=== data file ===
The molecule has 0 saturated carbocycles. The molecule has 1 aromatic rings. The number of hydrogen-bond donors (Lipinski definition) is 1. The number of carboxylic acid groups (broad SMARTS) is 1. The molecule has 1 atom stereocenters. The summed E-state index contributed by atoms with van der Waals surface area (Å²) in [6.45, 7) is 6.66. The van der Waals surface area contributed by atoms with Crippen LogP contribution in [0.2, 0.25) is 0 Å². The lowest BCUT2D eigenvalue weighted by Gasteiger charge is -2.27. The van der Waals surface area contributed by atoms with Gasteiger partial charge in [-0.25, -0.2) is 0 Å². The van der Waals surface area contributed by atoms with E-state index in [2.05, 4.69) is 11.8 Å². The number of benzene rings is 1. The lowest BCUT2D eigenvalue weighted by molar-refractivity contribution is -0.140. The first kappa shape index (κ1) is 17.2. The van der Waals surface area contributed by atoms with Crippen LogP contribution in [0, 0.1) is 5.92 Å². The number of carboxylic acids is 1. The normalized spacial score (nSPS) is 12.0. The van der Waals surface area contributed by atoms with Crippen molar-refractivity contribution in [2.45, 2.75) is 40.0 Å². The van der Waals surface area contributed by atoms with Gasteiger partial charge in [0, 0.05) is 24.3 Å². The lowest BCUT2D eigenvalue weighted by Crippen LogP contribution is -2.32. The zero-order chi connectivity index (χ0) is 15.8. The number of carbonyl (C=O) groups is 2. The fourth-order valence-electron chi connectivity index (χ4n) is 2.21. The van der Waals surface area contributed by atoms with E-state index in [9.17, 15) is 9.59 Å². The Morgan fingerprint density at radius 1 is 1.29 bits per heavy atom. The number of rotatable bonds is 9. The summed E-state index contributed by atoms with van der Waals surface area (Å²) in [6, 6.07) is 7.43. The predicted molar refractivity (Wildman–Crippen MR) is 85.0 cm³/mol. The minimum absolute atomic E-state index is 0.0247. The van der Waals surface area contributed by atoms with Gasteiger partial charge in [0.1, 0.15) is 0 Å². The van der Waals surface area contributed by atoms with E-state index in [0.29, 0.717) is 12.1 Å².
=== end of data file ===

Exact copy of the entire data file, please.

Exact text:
The molecule has 0 saturated carbocycles. The molecule has 1 aromatic rings. The number of hydrogen-bond donors (Lipinski definition) is 1. The number of carboxylic acid groups (broad SMARTS) is 1. The molecule has 1 atom stereocenters. The summed E-state index contributed by atoms with van der Waals surface area (Å²) in [6.45, 7) is 6.66. The van der Waals surface area contributed by atoms with Crippen LogP contribution in [0.2, 0.25) is 0 Å². The lowest BCUT2D eigenvalue weighted by Gasteiger charge is -2.27. The van der Waals surface area contributed by atoms with Gasteiger partial charge in [-0.25, -0.2) is 0 Å². The van der Waals surface area contributed by atoms with E-state index in [2.05, 4.69) is 11.8 Å². The number of benzene rings is 1. The lowest BCUT2D eigenvalue weighted by molar-refractivity contribution is -0.140. The first kappa shape index (κ1) is 17.2. The van der Waals surface area contributed by atoms with Crippen LogP contribution in [0, 0.1) is 5.92 Å². The number of carboxylic acids is 1. The normalized spacial score (nSPS) is 12.0. The van der Waals surface area contributed by atoms with Crippen molar-refractivity contribution in [2.45, 2.75) is 40.0 Å². The van der Waals surface area contributed by atoms with Gasteiger partial charge in [0, 0.05) is 24.3 Å². The lowest BCUT2D eigenvalue weighted by Crippen LogP contribution is -2.32. The zero-order chi connectivity index (χ0) is 15.8. The number of carbonyl (C=O) groups is 2. The fourth-order valence-electron chi connectivity index (χ4n) is 2.21. The van der Waals surface area contributed by atoms with E-state index in [9.17, 15) is 9.59 Å². The Morgan fingerprint density at radius 1 is 1.29 bits per heavy atom. The number of rotatable bonds is 9. The summed E-state index contributed by atoms with van der Waals surface area (Å²) in [6, 6.07) is 7.43. The predicted molar refractivity (Wildman–Crippen MR) is 85.0 cm³/mol. The minimum absolute atomic E-state index is 0.0247. The van der Waals surface area contributed by atoms with Gasteiger partial charge in [0.1, 0.15) is 0 Å². The van der Waals surface area contributed by atoms with E-state index in [0.29, 0.717) is 12.1 Å².